Robin Strongin

By Robin Strongin. The Centers for Disease Control and Prevention (CDC) proved this week that government communications don’t have to be grey and dull….except from the standpoint that zombies tend to be grey and dull, but I’m getting ahead of myself.

This week, the CDC posted on its Public Health Matters blog a piece entitled “Preparedness 101: Zombie Apocalypse”.  The post emphasized the need for citizens to create an emergency plan in the event of sudden attacks by the walking dead.  These tips included the planning of evacuation routes, making a list of emergency contacts and having supplies like water, non-perishable food items and medications ready to go at a moment’s notice.  As the CDC pointed out on its blog, “When zombies are hungry….you need to get out of town fast!”

Give the creative minds at the CDC a great deal of credit.  By tying valuable information to a fun piece of pop culture, the agency went from its usual 3,000 page views per week to having tens of thousands of web users trying to learn more about zombie apocalypse preparation.  As a result, more Americans now have a better understanding of how to handle real emergencies.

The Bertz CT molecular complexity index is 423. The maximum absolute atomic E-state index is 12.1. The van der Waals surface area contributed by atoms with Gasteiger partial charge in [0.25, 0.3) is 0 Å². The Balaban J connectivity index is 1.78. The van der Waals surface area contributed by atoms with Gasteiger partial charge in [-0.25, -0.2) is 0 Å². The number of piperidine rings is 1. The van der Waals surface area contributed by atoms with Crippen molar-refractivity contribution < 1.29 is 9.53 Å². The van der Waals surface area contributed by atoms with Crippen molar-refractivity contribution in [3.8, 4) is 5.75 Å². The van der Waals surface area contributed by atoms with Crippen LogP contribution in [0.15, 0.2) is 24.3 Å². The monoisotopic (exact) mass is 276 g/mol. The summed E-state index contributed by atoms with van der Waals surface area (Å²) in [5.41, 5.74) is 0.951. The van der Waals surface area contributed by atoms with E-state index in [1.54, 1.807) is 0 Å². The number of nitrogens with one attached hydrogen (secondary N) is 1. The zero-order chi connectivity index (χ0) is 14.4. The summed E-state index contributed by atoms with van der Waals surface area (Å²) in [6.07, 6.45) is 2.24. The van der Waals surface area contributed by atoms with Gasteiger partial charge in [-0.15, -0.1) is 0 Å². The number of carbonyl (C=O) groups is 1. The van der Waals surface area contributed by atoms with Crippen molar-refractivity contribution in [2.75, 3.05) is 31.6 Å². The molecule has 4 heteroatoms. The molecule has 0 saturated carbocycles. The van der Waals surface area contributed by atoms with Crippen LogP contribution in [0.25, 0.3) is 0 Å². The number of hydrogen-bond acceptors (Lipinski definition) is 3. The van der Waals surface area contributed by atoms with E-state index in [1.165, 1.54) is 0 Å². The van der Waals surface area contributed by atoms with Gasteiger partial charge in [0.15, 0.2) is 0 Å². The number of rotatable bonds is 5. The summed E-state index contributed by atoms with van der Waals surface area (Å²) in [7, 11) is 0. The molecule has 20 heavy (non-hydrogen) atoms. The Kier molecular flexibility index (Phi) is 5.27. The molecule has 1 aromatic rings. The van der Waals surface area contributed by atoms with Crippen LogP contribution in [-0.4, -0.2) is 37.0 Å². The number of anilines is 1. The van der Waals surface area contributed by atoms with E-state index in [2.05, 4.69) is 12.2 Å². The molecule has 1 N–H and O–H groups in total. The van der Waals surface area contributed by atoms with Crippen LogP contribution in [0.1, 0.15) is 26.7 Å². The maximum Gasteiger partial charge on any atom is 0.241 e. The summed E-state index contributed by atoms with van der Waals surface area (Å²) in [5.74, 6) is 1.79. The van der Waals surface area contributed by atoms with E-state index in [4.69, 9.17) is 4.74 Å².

I can’t help thinking that public health needs more of this out-of-the-box thinking.  It wouldn’t hurt to bring some novel ideas to some of our more underutilized programs, like the “Welcome to Medicare” wellness exam, which has been in existence since 2005.  Even though the Medicare population is over 45 million beneficiaries strong, only about 100,000 seniors each year are taking advantage of these physicals for which the federal government is picking up the tab.

We also learned this week from the Reuters health summit that, to quote the lead in the Reuters news story, “Americans are starting to see the doctor again, but more often for cosmetic procedures, such as Botox treatments, rather than cancer screening and other lifesaving preventive care.”

We already knew from previous studies by the RAND Corporation, Robert Wood Johnson Foundation and others that millions of individuals aren’t getting the disease screenings and preventive exams they should.  Perhaps what the CDC has shown us is that these figures can be improved if we make preventive health fun, hip and attention-getting.

I’m thinking there has to be some way to tie blood tests into vampires and the Twilight films, but that may need some work.

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